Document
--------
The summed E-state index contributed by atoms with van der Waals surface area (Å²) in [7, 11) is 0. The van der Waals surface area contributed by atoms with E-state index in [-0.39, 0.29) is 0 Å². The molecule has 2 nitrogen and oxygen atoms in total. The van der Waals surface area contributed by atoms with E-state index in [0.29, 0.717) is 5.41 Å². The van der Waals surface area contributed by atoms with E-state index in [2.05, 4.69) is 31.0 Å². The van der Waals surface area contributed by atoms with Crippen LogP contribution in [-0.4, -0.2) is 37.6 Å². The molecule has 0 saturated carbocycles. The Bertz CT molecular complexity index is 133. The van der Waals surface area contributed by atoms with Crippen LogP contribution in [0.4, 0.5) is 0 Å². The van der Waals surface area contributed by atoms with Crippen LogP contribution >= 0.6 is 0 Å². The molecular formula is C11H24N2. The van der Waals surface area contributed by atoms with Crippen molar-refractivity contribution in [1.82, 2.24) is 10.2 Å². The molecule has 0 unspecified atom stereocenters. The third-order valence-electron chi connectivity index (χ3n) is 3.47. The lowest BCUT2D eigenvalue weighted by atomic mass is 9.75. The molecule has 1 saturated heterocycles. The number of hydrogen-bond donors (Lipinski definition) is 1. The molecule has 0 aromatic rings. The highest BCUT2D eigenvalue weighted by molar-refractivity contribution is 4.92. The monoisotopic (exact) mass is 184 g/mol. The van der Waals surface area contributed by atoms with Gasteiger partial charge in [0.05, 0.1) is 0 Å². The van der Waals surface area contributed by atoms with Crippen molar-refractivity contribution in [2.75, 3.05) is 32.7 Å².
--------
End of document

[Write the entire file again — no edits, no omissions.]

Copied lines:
The summed E-state index contributed by atoms with van der Waals surface area (Å²) in [7, 11) is 0. The van der Waals surface area contributed by atoms with E-state index in [-0.39, 0.29) is 0 Å². The molecule has 2 nitrogen and oxygen atoms in total. The van der Waals surface area contributed by atoms with E-state index in [0.29, 0.717) is 5.41 Å². The van der Waals surface area contributed by atoms with E-state index in [2.05, 4.69) is 31.0 Å². The van der Waals surface area contributed by atoms with Crippen LogP contribution in [-0.4, -0.2) is 37.6 Å². The molecule has 0 saturated carbocycles. The Bertz CT molecular complexity index is 133. The van der Waals surface area contributed by atoms with Crippen LogP contribution in [0.4, 0.5) is 0 Å². The van der Waals surface area contributed by atoms with Crippen LogP contribution >= 0.6 is 0 Å². The molecular formula is C11H24N2. The van der Waals surface area contributed by atoms with Crippen molar-refractivity contribution in [1.82, 2.24) is 10.2 Å². The molecule has 0 unspecified atom stereocenters. The third-order valence-electron chi connectivity index (χ3n) is 3.47. The lowest BCUT2D eigenvalue weighted by atomic mass is 9.75. The molecule has 1 saturated heterocycles. The number of hydrogen-bond donors (Lipinski definition) is 1. The molecule has 0 aromatic rings. The highest BCUT2D eigenvalue weighted by molar-refractivity contribution is 4.92. The monoisotopic (exact) mass is 184 g/mol. The van der Waals surface area contributed by atoms with Gasteiger partial charge in [0.05, 0.1) is 0 Å². The van der Waals surface area contributed by atoms with Crippen molar-refractivity contribution in [2.75, 3.05) is 32.7 Å².